The logo of PricewaterhouseCoopers is seen in front of the local offices building of the company in Luxembourg. File photo: REUTERS
The logo of PricewaterhouseCoopers is seen in front of the local offices building of the company in Luxembourg. File photo: REUTERS

London — PwC should have flagged significant doubts over the future of BHS in an audit that was completed just days before the loss-making UK retailer was sold for a token £1 in 2015, ahead of its collapse a year later, a regulator said on Wednesday.

BHS had 163 stores and employed 11,000 people when it collapsed in 2016, triggering a political firestorm.

The Financial Reporting Council (FRC) watchdog fined PwC in June a record £6.5m ($8.3m), and former partner Stephen Denison £325,000. Denison was also banned from auditing for 15 years.

After pressure from legislators, the Financial Reporting Council published documents on Wednesday detailing the eight allegations of misconduct that prompted the penalties.

PwC said on Wednesday it was sorry its work fell well below the professional standards expected. "This is unacceptable and we agreed the settlement recognising that it is important to learn the necessary lessons," it said in a statement.

PwC is one of the world’s top four auditors, along with KPMG, Deloitte and EY, which check the books of most blue-chip companies across the globe.

They are coming under intense scrutiny in Britain over how they failed to spot company collapses and for juggling audits and more lucrative nonaudit work for the same clients.

MPs have said they may formally request higher fines once the FRC published the details of its probe into PwC. They called the FRC "toothless" over its handling of the BHS audit, and the watchdog’s powers are being independently reviewed. The documents are likely to spark fresh calls for the audit and nonaudit operations of the big audit firms to be split up.

At the core of an audit, accountants are required to say if they think a company is a "going concern", meaning it can stay in business for the foreseeable future. The FRC looked at the audit of Taveta Group, which includes BHS, for the year ending August 30 2014.

"There were several events or conditions that should have appeared to the respondents (PwC and Denison) to cast significant doubt over BHS’s ability to continue as a going concern and therefore to require further investigation," the FRC said.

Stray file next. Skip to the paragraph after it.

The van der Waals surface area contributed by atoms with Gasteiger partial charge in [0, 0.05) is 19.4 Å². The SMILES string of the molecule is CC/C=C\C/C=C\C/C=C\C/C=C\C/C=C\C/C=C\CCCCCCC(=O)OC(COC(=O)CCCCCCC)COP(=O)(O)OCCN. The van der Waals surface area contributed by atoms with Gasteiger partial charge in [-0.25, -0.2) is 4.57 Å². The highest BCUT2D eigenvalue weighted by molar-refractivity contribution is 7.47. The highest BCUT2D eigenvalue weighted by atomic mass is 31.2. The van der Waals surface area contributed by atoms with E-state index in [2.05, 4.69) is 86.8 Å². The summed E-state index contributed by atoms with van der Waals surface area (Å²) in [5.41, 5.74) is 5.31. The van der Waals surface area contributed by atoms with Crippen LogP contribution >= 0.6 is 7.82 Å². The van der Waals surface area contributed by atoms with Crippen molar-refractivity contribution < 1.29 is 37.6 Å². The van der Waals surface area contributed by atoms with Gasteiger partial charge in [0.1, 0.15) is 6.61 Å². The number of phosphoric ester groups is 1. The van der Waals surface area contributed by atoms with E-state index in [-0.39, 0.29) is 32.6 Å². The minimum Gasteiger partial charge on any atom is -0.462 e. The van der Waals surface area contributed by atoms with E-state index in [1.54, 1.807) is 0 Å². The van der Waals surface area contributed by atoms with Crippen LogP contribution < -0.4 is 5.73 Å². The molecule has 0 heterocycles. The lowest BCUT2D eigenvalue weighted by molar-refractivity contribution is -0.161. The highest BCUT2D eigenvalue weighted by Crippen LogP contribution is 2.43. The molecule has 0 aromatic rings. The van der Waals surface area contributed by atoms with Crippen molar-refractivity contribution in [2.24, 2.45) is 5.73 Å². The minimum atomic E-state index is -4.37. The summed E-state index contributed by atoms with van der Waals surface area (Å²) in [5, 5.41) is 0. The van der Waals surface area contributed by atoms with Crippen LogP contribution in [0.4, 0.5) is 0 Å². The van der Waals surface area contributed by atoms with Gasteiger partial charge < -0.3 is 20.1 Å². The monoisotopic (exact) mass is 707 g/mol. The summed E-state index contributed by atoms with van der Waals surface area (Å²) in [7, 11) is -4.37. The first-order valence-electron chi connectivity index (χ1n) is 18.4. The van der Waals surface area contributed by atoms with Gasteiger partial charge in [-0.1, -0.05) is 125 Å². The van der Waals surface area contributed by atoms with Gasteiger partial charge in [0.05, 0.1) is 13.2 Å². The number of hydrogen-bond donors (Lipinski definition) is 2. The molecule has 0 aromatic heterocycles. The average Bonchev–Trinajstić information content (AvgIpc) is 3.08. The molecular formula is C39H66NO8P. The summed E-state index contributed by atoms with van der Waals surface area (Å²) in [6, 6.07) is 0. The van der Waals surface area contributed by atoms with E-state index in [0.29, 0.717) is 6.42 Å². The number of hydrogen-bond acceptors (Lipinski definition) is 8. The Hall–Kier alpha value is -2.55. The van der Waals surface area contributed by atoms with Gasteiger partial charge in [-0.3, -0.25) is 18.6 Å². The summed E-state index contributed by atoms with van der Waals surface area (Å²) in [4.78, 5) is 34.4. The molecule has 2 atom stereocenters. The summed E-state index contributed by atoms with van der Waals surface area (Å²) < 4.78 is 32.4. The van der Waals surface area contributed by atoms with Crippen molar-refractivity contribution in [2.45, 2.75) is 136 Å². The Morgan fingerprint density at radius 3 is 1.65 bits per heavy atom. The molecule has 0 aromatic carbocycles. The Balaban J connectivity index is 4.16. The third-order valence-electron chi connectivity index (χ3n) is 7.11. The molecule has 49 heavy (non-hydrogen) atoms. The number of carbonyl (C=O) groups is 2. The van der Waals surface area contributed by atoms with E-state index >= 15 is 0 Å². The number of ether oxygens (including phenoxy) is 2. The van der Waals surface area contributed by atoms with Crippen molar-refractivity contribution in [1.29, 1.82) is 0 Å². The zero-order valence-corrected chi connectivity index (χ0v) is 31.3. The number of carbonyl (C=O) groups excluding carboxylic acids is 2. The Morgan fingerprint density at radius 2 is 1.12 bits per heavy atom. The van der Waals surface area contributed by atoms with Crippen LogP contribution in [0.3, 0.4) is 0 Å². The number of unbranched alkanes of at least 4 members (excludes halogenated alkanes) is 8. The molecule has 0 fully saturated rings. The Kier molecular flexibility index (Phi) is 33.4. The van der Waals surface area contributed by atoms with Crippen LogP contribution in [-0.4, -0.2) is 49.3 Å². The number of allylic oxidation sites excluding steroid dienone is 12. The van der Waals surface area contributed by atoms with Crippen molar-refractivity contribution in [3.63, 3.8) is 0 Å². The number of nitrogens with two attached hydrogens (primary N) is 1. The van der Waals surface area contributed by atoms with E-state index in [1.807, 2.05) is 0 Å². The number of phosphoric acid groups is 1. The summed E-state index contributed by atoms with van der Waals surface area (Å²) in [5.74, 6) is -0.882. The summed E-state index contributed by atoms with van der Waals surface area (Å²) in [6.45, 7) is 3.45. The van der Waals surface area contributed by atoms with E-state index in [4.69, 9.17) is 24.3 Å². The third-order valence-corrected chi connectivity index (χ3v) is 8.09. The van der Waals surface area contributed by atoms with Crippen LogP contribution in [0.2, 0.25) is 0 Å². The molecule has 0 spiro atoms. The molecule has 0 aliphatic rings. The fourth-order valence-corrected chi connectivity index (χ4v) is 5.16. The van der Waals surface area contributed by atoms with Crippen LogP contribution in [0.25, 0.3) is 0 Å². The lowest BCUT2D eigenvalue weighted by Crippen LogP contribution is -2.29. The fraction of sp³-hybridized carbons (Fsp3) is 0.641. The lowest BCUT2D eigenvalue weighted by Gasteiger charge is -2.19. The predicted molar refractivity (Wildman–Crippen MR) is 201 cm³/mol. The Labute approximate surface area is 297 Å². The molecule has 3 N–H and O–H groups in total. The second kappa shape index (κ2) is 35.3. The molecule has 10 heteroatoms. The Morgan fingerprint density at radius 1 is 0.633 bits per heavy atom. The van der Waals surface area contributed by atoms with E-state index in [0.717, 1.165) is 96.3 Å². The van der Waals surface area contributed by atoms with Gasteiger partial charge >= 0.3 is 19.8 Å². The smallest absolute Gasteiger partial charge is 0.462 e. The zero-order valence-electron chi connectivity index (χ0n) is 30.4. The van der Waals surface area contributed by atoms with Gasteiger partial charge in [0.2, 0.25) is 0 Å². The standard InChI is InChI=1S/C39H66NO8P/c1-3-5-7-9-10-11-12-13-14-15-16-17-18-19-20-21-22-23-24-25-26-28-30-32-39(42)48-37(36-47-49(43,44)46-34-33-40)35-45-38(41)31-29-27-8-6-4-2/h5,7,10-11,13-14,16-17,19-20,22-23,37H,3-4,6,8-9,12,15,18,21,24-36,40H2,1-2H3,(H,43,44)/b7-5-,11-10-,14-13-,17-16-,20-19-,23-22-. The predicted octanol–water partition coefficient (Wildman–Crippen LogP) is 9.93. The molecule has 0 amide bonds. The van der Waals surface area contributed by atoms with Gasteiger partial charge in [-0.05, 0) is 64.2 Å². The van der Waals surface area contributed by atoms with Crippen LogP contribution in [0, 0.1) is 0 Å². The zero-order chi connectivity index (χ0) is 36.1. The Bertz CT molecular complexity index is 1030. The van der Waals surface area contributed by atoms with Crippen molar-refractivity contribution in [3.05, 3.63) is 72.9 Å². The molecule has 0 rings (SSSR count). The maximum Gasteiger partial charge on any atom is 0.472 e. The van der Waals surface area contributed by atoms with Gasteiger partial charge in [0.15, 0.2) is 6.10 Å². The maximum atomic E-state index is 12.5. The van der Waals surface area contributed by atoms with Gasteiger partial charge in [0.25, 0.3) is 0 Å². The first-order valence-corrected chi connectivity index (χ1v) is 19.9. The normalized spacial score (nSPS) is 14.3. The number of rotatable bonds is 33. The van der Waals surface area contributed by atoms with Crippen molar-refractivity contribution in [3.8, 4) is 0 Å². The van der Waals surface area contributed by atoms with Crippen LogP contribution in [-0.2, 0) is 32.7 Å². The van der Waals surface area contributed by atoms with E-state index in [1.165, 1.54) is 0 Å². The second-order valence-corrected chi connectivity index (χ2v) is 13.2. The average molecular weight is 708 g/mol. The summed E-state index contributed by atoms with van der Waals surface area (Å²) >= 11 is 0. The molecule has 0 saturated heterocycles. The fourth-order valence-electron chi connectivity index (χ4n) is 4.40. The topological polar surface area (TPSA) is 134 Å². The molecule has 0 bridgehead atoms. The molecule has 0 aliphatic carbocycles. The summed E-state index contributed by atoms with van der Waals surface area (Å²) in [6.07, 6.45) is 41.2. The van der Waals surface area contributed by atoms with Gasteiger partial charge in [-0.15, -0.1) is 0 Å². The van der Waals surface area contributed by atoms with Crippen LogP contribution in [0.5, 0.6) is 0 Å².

BHS had significant net liabilities, had had to make provision for loss-making stores, and had very significant deficits in its defined-benefit pension schemes. In a letter dated just before Denison signed off on the accounts, Taveta qualified its support for BHS, saying it would continue as long as it was part of the group. Taveta had also submitted a draft application to restructure its pension scheme — an indicator of potential insolvency, though this was "paused" in September 2014.

"The respondents gave no consideration to how these matters may have impacted BHS’s ability to continue as a going concern," the FRC said.

"They failed to gather any audit evidence on which to conclude that the going concern assumption was appropriate. Based on the audit evidence obtained, they should have concluded that a material uncertainty existed about BHS Group and BHS’s ability to continue as going concerns."

The financial statements were misleading as they said a going concern assumption was appropriate because Taveta had given an unqualified undertaking to support BHS, the FRC said.

Billionaire retailer Philip Green, who had no comment on Wednesday, sold BHS for £1.

PwC and Denison became aware of the likely sale of BHS during the audit, and completion of the accounts was brought forward to accommodate it, the FRC said. Denison signed off on the accounts on March 9 2015, but backdated them to March 6. He recorded only two hours on the audit, despite being the lead partner, leaving the bulk of the work to juniors, one of which had just a year’s post-qualification experience, the FRC said.

The lack of supervision by Denison was striking, given that he recorded 31 hours on non-audit services for the same clients in this period, the watchdog said.

PwC said on Wednesday it had taken steps to bolster supervision of audits and had agreed with the FRC to extend these further for an additional period.

"While the failings did not contribute to the collapse of BHS over one year later, they were serious and this is reflected in the Financial Reporting Council settlement," PwC said.

Accounting firms are required to ensure there is no conflict of interest when conducting audit and non-audit work for the same customer.

But the FRC said PwC and Denison failed to guard against the "self-interest threat" created by the substantial fees they generated in providing non-audit services to the Taveta Group.

This situation threatened the objectivity of the auditing, and PwC should have considered a complete separation of teams who handle the audit and non-audit work, the FRC said.